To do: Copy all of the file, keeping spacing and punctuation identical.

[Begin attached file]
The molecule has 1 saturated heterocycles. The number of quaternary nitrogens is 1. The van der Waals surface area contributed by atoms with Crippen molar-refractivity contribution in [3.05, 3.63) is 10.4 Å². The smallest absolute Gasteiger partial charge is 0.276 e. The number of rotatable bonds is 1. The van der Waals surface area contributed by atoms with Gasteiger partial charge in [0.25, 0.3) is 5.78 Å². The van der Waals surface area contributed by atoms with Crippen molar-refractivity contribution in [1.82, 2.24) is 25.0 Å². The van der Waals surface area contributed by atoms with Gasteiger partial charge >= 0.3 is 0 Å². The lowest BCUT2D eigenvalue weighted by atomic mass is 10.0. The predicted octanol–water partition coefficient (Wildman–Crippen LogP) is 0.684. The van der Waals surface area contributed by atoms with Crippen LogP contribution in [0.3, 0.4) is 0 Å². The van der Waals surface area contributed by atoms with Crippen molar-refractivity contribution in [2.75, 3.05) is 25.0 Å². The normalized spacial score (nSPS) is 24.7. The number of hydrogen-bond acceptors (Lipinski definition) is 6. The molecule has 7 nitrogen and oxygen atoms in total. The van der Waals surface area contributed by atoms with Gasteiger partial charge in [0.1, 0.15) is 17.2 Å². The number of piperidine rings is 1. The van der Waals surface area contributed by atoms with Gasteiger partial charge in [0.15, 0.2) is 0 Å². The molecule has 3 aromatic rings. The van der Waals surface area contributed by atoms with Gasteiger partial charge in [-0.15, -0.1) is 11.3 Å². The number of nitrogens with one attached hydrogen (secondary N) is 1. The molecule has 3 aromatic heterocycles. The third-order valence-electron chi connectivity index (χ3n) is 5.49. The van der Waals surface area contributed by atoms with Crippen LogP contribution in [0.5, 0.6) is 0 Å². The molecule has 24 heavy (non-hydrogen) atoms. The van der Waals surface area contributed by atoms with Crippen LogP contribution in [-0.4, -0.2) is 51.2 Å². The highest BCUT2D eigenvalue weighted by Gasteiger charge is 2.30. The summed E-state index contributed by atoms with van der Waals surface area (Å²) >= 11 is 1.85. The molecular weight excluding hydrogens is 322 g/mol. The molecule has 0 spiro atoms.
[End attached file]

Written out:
The molecule has 1 saturated heterocycles. The number of quaternary nitrogens is 1. The van der Waals surface area contributed by atoms with Crippen molar-refractivity contribution in [3.05, 3.63) is 10.4 Å². The smallest absolute Gasteiger partial charge is 0.276 e. The number of rotatable bonds is 1. The van der Waals surface area contributed by atoms with Gasteiger partial charge in [0.25, 0.3) is 5.78 Å². The van der Waals surface area contributed by atoms with Crippen molar-refractivity contribution in [1.82, 2.24) is 25.0 Å². The van der Waals surface area contributed by atoms with Gasteiger partial charge >= 0.3 is 0 Å². The lowest BCUT2D eigenvalue weighted by atomic mass is 10.0. The predicted octanol–water partition coefficient (Wildman–Crippen LogP) is 0.684. The van der Waals surface area contributed by atoms with Crippen LogP contribution in [0.3, 0.4) is 0 Å². The van der Waals surface area contributed by atoms with Crippen molar-refractivity contribution in [2.75, 3.05) is 25.0 Å². The normalized spacial score (nSPS) is 24.7. The number of hydrogen-bond acceptors (Lipinski definition) is 6. The molecule has 7 nitrogen and oxygen atoms in total. The van der Waals surface area contributed by atoms with Gasteiger partial charge in [0.1, 0.15) is 17.2 Å². The number of piperidine rings is 1. The van der Waals surface area contributed by atoms with Gasteiger partial charge in [0.15, 0.2) is 0 Å². The molecule has 3 aromatic rings. The van der Waals surface area contributed by atoms with Gasteiger partial charge in [-0.15, -0.1) is 11.3 Å². The number of nitrogens with one attached hydrogen (secondary N) is 1. The molecule has 3 aromatic heterocycles. The third-order valence-electron chi connectivity index (χ3n) is 5.49. The van der Waals surface area contributed by atoms with Crippen LogP contribution in [0.5, 0.6) is 0 Å². The molecule has 24 heavy (non-hydrogen) atoms. The van der Waals surface area contributed by atoms with Crippen LogP contribution in [-0.4, -0.2) is 51.2 Å². The highest BCUT2D eigenvalue weighted by Gasteiger charge is 2.30. The summed E-state index contributed by atoms with van der Waals surface area (Å²) >= 11 is 1.85. The molecular weight excluding hydrogens is 322 g/mol. The molecule has 0 spiro atoms.